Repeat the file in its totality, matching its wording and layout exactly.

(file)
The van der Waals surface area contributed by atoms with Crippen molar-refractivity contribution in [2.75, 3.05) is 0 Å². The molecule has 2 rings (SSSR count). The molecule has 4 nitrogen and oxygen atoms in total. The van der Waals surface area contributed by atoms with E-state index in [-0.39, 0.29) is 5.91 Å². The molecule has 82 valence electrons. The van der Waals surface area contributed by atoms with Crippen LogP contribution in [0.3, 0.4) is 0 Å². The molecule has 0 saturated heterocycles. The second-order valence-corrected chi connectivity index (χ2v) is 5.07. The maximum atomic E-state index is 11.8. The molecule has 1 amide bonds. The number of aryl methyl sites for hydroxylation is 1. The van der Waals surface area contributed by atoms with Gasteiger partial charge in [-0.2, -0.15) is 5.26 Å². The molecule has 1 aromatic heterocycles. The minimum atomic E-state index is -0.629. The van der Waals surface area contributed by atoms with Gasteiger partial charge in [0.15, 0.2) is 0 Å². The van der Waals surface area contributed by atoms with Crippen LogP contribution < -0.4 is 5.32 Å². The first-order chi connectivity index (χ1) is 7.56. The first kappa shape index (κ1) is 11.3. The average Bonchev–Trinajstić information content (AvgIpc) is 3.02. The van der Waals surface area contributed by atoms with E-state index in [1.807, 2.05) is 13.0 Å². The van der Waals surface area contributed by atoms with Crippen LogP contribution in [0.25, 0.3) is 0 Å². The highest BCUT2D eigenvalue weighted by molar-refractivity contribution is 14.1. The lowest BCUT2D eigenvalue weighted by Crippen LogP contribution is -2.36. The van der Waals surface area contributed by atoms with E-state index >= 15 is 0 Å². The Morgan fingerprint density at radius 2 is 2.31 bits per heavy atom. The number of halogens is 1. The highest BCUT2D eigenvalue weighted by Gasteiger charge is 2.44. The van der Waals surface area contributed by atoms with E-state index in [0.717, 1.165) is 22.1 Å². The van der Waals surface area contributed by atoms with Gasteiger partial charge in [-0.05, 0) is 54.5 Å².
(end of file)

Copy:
The van der Waals surface area contributed by atoms with Crippen molar-refractivity contribution in [2.75, 3.05) is 0 Å². The molecule has 2 rings (SSSR count). The molecule has 4 nitrogen and oxygen atoms in total. The van der Waals surface area contributed by atoms with E-state index in [-0.39, 0.29) is 5.91 Å². The molecule has 82 valence electrons. The van der Waals surface area contributed by atoms with Crippen LogP contribution in [0.3, 0.4) is 0 Å². The molecule has 0 saturated heterocycles. The second-order valence-corrected chi connectivity index (χ2v) is 5.07. The maximum atomic E-state index is 11.8. The molecule has 1 amide bonds. The number of aryl methyl sites for hydroxylation is 1. The van der Waals surface area contributed by atoms with Gasteiger partial charge in [-0.2, -0.15) is 5.26 Å². The molecule has 1 aromatic heterocycles. The minimum atomic E-state index is -0.629. The van der Waals surface area contributed by atoms with Gasteiger partial charge in [0.15, 0.2) is 0 Å². The van der Waals surface area contributed by atoms with Crippen LogP contribution < -0.4 is 5.32 Å². The first-order chi connectivity index (χ1) is 7.56. The first kappa shape index (κ1) is 11.3. The average Bonchev–Trinajstić information content (AvgIpc) is 3.02. The van der Waals surface area contributed by atoms with E-state index in [1.807, 2.05) is 13.0 Å². The van der Waals surface area contributed by atoms with Crippen LogP contribution in [0.25, 0.3) is 0 Å². The highest BCUT2D eigenvalue weighted by molar-refractivity contribution is 14.1. The lowest BCUT2D eigenvalue weighted by Crippen LogP contribution is -2.36. The van der Waals surface area contributed by atoms with E-state index >= 15 is 0 Å². The Morgan fingerprint density at radius 2 is 2.31 bits per heavy atom. The number of halogens is 1. The highest BCUT2D eigenvalue weighted by Gasteiger charge is 2.44. The van der Waals surface area contributed by atoms with E-state index in [0.717, 1.165) is 22.1 Å². The van der Waals surface area contributed by atoms with Gasteiger partial charge in [-0.05, 0) is 54.5 Å².